The deadline for your entry for Charlie and the Chocolate Factory is Monday, March 26.
April-May 2012

Jo from Food Junkie Not Junk Food will wind up our spring with her foodie history pick ofUnited States of Arugula: The Sun Dried, Cold Pressed, Dark Roasted, Extra Virgin Story of the American Food Revolution by   David Kamp. From the author’s site: United States of Arugula is a book about one of the happiest developments of our time: the quantum leap forward in food choice, food quality, and culinary sophistication in America in the last sixty years or so. The book examines not only the social forces that effected this transformation, but the visionaries who changed American food for the better: among them James Beard, Julia Child, Craig Claiborne, and Alice Waters.” We should all find plenty of inspiration to cook from this fun look at the world of food.
The deadline for your entry for United States of Arugula is Monday, May 28th.
So beg, buy or borrow these picks and kick of 2012 with some terrific new books.
Happy cooking and reading!
Deb, Rachel and Jo

Sunday, October 2, 2011

We Have a Winner! Cook the Books: A Homemade Life

Yes CTBers, we have a winner!  But first, a very big THANK YOU to Molly Wizenberg, our wonderful author and judge, for taking the time out of a busy writing schedule to select the winner for this round. I think we will all be putting her new book on our “must-have” lists when it comes out.
Molly says…
Well, I have to confess that I was nervous enough about judging these entries that I had to go make myself a mint julep before I could begin.  Why, why, WHY did I say yes to this?!  How do I pick a winner?!  This mint julep is saving my life.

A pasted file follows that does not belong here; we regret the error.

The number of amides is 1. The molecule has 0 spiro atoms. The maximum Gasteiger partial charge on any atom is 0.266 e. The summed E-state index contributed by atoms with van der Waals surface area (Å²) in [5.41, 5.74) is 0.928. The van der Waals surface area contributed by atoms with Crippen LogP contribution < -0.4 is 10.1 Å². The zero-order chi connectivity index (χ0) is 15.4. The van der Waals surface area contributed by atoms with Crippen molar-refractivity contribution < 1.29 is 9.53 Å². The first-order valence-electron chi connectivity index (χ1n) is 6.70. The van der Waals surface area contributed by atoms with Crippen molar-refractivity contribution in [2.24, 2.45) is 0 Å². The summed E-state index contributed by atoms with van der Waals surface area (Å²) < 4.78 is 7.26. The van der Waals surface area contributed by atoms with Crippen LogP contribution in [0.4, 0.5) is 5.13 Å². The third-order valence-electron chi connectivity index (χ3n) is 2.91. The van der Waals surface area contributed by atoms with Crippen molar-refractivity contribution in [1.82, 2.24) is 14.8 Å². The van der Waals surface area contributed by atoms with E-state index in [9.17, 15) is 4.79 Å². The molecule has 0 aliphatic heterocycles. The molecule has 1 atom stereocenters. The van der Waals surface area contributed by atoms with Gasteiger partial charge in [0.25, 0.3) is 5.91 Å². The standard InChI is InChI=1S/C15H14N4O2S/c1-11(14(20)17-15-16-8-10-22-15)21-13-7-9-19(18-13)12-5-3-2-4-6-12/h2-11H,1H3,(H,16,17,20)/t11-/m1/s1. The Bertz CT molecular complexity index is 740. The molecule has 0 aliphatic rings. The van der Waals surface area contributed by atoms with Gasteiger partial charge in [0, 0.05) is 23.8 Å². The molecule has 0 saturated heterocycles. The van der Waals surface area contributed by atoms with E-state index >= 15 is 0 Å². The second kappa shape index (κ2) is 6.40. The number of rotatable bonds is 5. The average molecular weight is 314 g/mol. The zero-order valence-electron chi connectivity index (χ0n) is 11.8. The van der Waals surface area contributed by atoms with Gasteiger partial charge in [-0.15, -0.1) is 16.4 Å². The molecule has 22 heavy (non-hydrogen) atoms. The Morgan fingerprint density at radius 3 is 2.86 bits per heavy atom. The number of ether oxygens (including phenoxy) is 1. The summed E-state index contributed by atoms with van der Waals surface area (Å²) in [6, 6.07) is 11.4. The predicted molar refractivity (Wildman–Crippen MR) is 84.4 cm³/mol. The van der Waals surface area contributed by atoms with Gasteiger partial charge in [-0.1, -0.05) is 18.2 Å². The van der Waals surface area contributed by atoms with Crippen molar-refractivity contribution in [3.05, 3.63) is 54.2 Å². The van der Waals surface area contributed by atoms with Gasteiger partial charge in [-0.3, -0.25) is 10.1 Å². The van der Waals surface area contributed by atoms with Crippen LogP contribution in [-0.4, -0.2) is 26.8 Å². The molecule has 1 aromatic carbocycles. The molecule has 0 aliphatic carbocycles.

In any case, before I say anything else, I want to thank everyone for being so incredibly kind.  Writing a book is such a strange, lonely process, and it can make a person feel so vulnerable… so it was a relief and a pleasure to see it received well by all of you in Cook the Books!  Thank you for that.
And now to the pesky judging.  My criteria were very simple and mostly instinctive: did the post grab me and pull me in and keep me there until the end?  A number of the entries did, but the one that really jumped out at me was Foodycat’s.  I loved the details about her mother and the Elizabeth David recipe, and I love that she used a cheese-making mold!  Foodycat is my winner for this round.
But I also want to name a couple of honorable mentions.  I loved the story about the failed marshmallows (sorry!) on Eliot’s Eats.  And I can’t get over how many recipesTina (of Life in the Slow Lane at Squirrel Head Manor) made.  Amazing!  Made my day.
Thanks so much for choosing my book for your club, and for inviting me to play along.  And even more, thanks for the kindness.
Cheers to you,
Congratulations to Foodycat and her White Chocolate Coeur à la Crème!  Another winners badge to add to her collection! Great job to our honorable mentions Eliot Eats and Tina too!
Mahalo to all of you who joined in. I’ll be back very soon to announce the next three books, then I’ll be passing the hosting torch to Jo for our October/November book, Harlot’s Sauce